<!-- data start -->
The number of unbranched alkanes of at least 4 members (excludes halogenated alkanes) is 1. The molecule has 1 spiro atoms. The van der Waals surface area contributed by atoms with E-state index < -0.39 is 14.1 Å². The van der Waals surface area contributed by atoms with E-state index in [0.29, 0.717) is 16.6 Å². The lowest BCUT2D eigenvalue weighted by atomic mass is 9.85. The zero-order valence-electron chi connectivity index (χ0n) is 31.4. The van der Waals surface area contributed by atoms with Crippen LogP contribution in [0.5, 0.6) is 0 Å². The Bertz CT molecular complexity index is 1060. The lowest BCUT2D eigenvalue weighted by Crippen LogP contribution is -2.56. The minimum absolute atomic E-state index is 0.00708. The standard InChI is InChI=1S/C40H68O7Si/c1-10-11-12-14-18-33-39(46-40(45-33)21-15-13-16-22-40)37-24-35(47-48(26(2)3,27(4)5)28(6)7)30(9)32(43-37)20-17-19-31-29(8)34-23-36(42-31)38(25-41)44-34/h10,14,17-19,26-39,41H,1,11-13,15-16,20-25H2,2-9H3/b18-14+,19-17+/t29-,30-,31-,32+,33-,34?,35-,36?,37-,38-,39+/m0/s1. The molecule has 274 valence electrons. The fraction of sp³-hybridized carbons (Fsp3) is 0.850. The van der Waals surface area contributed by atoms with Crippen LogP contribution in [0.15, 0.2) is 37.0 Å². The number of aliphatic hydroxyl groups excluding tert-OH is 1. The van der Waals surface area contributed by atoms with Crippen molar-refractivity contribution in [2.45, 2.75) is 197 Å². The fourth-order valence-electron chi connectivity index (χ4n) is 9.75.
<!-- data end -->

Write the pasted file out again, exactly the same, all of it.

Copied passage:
The number of unbranched alkanes of at least 4 members (excludes halogenated alkanes) is 1. The molecule has 1 spiro atoms. The van der Waals surface area contributed by atoms with E-state index < -0.39 is 14.1 Å². The van der Waals surface area contributed by atoms with E-state index in [0.29, 0.717) is 16.6 Å². The lowest BCUT2D eigenvalue weighted by atomic mass is 9.85. The zero-order valence-electron chi connectivity index (χ0n) is 31.4. The van der Waals surface area contributed by atoms with Crippen LogP contribution in [0.5, 0.6) is 0 Å². The Bertz CT molecular complexity index is 1060. The lowest BCUT2D eigenvalue weighted by Crippen LogP contribution is -2.56. The minimum absolute atomic E-state index is 0.00708. The standard InChI is InChI=1S/C40H68O7Si/c1-10-11-12-14-18-33-39(46-40(45-33)21-15-13-16-22-40)37-24-35(47-48(26(2)3,27(4)5)28(6)7)30(9)32(43-37)20-17-19-31-29(8)34-23-36(42-31)38(25-41)44-34/h10,14,17-19,26-39,41H,1,11-13,15-16,20-25H2,2-9H3/b18-14+,19-17+/t29-,30-,31-,32+,33-,34?,35-,36?,37-,38-,39+/m0/s1. The molecule has 274 valence electrons. The fraction of sp³-hybridized carbons (Fsp3) is 0.850. The van der Waals surface area contributed by atoms with Crippen LogP contribution in [0.15, 0.2) is 37.0 Å². The number of aliphatic hydroxyl groups excluding tert-OH is 1. The van der Waals surface area contributed by atoms with Crippen molar-refractivity contribution in [2.45, 2.75) is 197 Å². The fourth-order valence-electron chi connectivity index (χ4n) is 9.75.